Odilon Desmarais

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Odilon Desmarais
Odilon Desmarais.png
Member of the Canadian Parliament
for St. James
In office
1896–1901
Preceded by District was created in 1892
Succeeded by Joseph Brunet
Member of the Legislative Assembly of Quebec for Saint-Hyacinthe
In office
1890–1892
Preceded by Honoré Mercier
Succeeded by Antoine-Paul Cartier
Personal details
Born (1854-02-27)February 27, 1854
Joliette, Canada East
Died May 18, 1904(1904-05-18) (aged 50)
Trois-Rivières, Quebec
Political party Liberal

Odilon Desmarais, KC (February 27, 1854 – May 18, 1904) was a lawyer, judge and political figure in Quebec. He represented Saint-Hyacinthe in the Legislative Assembly of Quebec from 1890 to 1892 and St. James in the Canadian House of Commons from 1896 to 1901 as a Liberal.[1]

He was born in Joliette, Canada East, the son of Jean-Baptiste Desmarais and Émérentienne Beauchamps, and was educated at the Collège de Joliette and McGill University. Desmarais articled in law with Alexandre Lacoste, was called to the Quebec bar in 1876 and practised in Saint-Hyacinthe with Honoré Mercier and in Montreal. Desmarais was also crown prosecutor for Montreal district. In 1877, he married Marie-Louise-Herminie Gélinas.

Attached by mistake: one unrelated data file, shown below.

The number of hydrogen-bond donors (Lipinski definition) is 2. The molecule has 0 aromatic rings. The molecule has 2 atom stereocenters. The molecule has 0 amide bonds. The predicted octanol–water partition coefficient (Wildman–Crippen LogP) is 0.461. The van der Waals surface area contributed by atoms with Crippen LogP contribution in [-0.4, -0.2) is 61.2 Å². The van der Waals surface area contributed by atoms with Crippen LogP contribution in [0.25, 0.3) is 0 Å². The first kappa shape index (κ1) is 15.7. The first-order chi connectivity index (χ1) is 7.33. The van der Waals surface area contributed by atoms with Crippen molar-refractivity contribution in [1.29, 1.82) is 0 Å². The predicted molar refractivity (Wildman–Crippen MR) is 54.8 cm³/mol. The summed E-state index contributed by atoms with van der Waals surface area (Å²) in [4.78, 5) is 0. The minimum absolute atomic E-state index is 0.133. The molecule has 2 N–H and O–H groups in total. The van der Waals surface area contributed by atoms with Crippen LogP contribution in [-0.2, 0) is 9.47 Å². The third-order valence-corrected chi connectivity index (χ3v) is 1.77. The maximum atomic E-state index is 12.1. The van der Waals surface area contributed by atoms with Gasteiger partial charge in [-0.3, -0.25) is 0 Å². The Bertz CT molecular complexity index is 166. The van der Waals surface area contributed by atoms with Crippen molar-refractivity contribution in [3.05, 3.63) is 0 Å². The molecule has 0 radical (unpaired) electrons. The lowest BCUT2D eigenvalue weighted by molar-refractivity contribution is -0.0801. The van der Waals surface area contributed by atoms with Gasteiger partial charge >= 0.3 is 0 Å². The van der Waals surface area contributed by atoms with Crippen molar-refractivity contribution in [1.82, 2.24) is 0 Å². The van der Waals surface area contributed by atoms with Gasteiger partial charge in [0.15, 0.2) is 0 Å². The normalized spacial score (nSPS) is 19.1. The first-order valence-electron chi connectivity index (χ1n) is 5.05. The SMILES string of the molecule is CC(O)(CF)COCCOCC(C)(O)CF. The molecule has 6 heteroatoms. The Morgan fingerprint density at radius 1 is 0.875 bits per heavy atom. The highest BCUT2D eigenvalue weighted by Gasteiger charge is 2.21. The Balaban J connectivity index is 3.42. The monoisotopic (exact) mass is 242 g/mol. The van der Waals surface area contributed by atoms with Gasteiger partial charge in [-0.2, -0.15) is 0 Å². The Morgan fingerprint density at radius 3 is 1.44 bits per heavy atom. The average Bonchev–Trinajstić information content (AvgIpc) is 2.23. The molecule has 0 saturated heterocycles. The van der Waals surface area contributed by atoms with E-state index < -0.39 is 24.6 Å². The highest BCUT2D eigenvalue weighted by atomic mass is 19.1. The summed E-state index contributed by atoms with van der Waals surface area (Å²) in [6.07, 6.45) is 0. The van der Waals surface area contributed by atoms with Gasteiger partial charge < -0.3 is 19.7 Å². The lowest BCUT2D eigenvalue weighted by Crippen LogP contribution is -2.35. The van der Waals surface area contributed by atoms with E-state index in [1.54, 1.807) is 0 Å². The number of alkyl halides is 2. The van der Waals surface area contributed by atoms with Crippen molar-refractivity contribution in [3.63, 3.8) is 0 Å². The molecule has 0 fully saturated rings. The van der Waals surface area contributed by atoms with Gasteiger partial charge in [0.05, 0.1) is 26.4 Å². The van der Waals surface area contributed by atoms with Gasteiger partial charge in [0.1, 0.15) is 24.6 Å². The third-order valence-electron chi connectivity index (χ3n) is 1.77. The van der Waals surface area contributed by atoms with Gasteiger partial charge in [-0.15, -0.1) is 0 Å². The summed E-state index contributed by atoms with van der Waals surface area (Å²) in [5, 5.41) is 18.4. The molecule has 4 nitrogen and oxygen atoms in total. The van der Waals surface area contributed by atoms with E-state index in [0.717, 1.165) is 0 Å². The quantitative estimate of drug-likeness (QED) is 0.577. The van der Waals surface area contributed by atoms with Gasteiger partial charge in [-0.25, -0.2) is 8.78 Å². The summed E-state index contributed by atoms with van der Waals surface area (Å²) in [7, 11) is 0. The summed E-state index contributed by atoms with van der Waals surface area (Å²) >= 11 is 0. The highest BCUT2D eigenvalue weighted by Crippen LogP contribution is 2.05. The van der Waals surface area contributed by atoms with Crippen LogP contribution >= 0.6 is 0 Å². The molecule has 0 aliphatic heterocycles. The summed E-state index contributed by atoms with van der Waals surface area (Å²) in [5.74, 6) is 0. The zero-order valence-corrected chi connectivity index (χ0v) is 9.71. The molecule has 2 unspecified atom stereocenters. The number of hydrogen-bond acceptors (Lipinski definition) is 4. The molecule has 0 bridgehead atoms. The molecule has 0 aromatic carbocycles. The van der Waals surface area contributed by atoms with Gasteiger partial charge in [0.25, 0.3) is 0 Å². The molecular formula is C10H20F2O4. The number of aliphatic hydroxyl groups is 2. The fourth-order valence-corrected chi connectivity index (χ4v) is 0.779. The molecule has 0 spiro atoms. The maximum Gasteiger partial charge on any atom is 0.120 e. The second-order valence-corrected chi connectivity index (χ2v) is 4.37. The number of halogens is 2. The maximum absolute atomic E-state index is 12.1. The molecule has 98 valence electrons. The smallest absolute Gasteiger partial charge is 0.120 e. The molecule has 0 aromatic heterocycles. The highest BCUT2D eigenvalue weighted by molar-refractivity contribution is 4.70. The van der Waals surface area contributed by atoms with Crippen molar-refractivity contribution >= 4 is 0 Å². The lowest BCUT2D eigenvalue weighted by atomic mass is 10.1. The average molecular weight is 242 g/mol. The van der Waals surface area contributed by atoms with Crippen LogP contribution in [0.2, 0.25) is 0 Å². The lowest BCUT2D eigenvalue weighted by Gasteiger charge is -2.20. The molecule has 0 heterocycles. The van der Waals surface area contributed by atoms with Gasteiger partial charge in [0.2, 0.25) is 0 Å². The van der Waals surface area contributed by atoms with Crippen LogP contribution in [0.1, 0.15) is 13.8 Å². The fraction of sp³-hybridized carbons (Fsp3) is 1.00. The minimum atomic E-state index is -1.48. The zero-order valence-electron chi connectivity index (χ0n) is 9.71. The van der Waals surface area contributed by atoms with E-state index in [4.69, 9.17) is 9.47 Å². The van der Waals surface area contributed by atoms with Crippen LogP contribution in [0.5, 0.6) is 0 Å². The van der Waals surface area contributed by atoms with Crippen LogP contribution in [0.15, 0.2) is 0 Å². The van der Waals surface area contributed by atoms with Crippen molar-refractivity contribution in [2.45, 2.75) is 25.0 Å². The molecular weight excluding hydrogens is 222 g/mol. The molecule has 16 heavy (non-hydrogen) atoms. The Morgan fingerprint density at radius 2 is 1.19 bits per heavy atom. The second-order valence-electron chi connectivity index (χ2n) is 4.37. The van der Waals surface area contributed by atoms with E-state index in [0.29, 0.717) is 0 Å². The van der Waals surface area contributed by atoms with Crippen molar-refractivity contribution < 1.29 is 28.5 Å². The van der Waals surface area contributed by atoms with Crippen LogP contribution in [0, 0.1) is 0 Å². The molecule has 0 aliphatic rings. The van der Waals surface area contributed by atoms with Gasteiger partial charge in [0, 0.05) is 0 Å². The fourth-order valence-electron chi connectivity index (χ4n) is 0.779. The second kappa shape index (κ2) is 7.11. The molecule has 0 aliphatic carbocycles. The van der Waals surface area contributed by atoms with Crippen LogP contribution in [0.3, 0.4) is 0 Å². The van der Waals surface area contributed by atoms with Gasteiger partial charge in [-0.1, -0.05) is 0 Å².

Desmarais contributed to the newspapers L'Industrie de Trois-Rivières and Le National of Montreal. He was also editor and president of the L'Union printing company.

Desmarais served on the municipal council for Saint-Hyacinthe from 1888 to 1890, when he was elected to the Quebec assembly. He was defeated when he ran for reelection in 1892, losing to Antoine-Paul Cartier. He was elected to the House of Commons in the federal elections held in 1896 and 1900. In 1899, he was named Queen's Counsel. Desmarais resigned his seat in the House of Commons after he was named judge for Trois-Rivières district in 1901.

He died in Trois-Rivières at the age of 50, after suffering a heart attack.[2]

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